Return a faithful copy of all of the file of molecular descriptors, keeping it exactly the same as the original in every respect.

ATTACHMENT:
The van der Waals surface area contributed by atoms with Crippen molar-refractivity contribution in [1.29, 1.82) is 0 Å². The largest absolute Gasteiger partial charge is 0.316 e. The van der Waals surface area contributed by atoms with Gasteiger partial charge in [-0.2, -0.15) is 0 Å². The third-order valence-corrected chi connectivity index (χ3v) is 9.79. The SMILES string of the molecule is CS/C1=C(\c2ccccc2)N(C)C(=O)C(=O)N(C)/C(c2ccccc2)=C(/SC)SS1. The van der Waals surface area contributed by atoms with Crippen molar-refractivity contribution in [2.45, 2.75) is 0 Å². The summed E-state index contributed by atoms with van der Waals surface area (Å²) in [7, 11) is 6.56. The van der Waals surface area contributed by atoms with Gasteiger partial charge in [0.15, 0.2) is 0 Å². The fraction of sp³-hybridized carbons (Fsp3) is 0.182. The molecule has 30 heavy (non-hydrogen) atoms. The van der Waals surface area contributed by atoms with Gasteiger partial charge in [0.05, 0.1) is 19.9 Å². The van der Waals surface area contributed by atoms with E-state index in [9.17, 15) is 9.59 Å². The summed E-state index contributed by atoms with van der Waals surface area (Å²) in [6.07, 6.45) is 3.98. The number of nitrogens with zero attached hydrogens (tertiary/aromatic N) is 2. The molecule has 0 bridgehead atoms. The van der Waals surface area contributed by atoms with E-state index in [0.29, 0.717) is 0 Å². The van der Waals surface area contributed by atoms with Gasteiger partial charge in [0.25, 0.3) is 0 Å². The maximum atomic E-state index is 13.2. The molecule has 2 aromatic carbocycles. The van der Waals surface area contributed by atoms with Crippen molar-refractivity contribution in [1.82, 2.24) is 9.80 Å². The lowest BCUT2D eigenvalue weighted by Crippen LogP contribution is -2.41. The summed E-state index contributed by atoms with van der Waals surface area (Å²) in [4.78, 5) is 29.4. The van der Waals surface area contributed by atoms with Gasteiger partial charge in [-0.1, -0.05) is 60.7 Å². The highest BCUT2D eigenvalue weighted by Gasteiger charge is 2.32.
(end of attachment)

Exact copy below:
The van der Waals surface area contributed by atoms with Crippen molar-refractivity contribution in [1.29, 1.82) is 0 Å². The largest absolute Gasteiger partial charge is 0.316 e. The van der Waals surface area contributed by atoms with Gasteiger partial charge in [-0.2, -0.15) is 0 Å². The third-order valence-corrected chi connectivity index (χ3v) is 9.79. The SMILES string of the molecule is CS/C1=C(\c2ccccc2)N(C)C(=O)C(=O)N(C)/C(c2ccccc2)=C(/SC)SS1. The van der Waals surface area contributed by atoms with Crippen molar-refractivity contribution in [2.45, 2.75) is 0 Å². The summed E-state index contributed by atoms with van der Waals surface area (Å²) in [7, 11) is 6.56. The van der Waals surface area contributed by atoms with Gasteiger partial charge in [0.15, 0.2) is 0 Å². The fraction of sp³-hybridized carbons (Fsp3) is 0.182. The molecule has 30 heavy (non-hydrogen) atoms. The van der Waals surface area contributed by atoms with Gasteiger partial charge in [0.05, 0.1) is 19.9 Å². The van der Waals surface area contributed by atoms with E-state index in [9.17, 15) is 9.59 Å². The summed E-state index contributed by atoms with van der Waals surface area (Å²) in [6.07, 6.45) is 3.98. The number of nitrogens with zero attached hydrogens (tertiary/aromatic N) is 2. The molecule has 0 bridgehead atoms. The van der Waals surface area contributed by atoms with E-state index in [0.29, 0.717) is 0 Å². The van der Waals surface area contributed by atoms with Gasteiger partial charge in [0.25, 0.3) is 0 Å². The maximum atomic E-state index is 13.2. The molecule has 2 aromatic carbocycles. The van der Waals surface area contributed by atoms with Crippen molar-refractivity contribution in [1.82, 2.24) is 9.80 Å². The lowest BCUT2D eigenvalue weighted by Crippen LogP contribution is -2.41. The summed E-state index contributed by atoms with van der Waals surface area (Å²) in [4.78, 5) is 29.4. The van der Waals surface area contributed by atoms with Gasteiger partial charge in [-0.1, -0.05) is 60.7 Å². The highest BCUT2D eigenvalue weighted by Gasteiger charge is 2.32.